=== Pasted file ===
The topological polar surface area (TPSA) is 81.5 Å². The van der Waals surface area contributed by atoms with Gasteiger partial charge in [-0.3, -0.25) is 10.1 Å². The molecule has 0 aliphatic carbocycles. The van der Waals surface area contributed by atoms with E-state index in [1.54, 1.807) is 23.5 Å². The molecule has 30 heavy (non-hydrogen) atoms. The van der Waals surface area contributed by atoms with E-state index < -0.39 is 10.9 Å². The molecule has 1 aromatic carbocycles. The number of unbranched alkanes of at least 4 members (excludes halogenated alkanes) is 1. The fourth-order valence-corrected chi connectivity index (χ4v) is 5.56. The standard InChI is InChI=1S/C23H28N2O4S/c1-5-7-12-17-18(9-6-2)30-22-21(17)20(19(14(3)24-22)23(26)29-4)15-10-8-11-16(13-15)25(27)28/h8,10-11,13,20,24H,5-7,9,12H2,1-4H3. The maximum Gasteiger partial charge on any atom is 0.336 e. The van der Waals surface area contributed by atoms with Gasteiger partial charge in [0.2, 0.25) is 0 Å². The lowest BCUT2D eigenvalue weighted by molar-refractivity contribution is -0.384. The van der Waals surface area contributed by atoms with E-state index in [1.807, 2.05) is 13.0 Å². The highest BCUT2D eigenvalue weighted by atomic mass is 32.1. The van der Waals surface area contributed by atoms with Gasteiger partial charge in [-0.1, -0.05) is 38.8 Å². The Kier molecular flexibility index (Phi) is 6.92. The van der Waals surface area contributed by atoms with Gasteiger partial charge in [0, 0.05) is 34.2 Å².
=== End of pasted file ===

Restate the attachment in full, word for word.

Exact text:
The topological polar surface area (TPSA) is 81.5 Å². The van der Waals surface area contributed by atoms with Gasteiger partial charge in [-0.3, -0.25) is 10.1 Å². The molecule has 0 aliphatic carbocycles. The van der Waals surface area contributed by atoms with E-state index in [1.54, 1.807) is 23.5 Å². The molecule has 30 heavy (non-hydrogen) atoms. The van der Waals surface area contributed by atoms with E-state index < -0.39 is 10.9 Å². The molecule has 1 aromatic carbocycles. The number of unbranched alkanes of at least 4 members (excludes halogenated alkanes) is 1. The fourth-order valence-corrected chi connectivity index (χ4v) is 5.56. The standard InChI is InChI=1S/C23H28N2O4S/c1-5-7-12-17-18(9-6-2)30-22-21(17)20(19(14(3)24-22)23(26)29-4)15-10-8-11-16(13-15)25(27)28/h8,10-11,13,20,24H,5-7,9,12H2,1-4H3. The maximum Gasteiger partial charge on any atom is 0.336 e. The van der Waals surface area contributed by atoms with Gasteiger partial charge in [0.2, 0.25) is 0 Å². The lowest BCUT2D eigenvalue weighted by molar-refractivity contribution is -0.384. The van der Waals surface area contributed by atoms with E-state index in [1.807, 2.05) is 13.0 Å². The highest BCUT2D eigenvalue weighted by atomic mass is 32.1. The van der Waals surface area contributed by atoms with Gasteiger partial charge in [-0.1, -0.05) is 38.8 Å². The Kier molecular flexibility index (Phi) is 6.92. The van der Waals surface area contributed by atoms with Gasteiger partial charge in [0, 0.05) is 34.2 Å².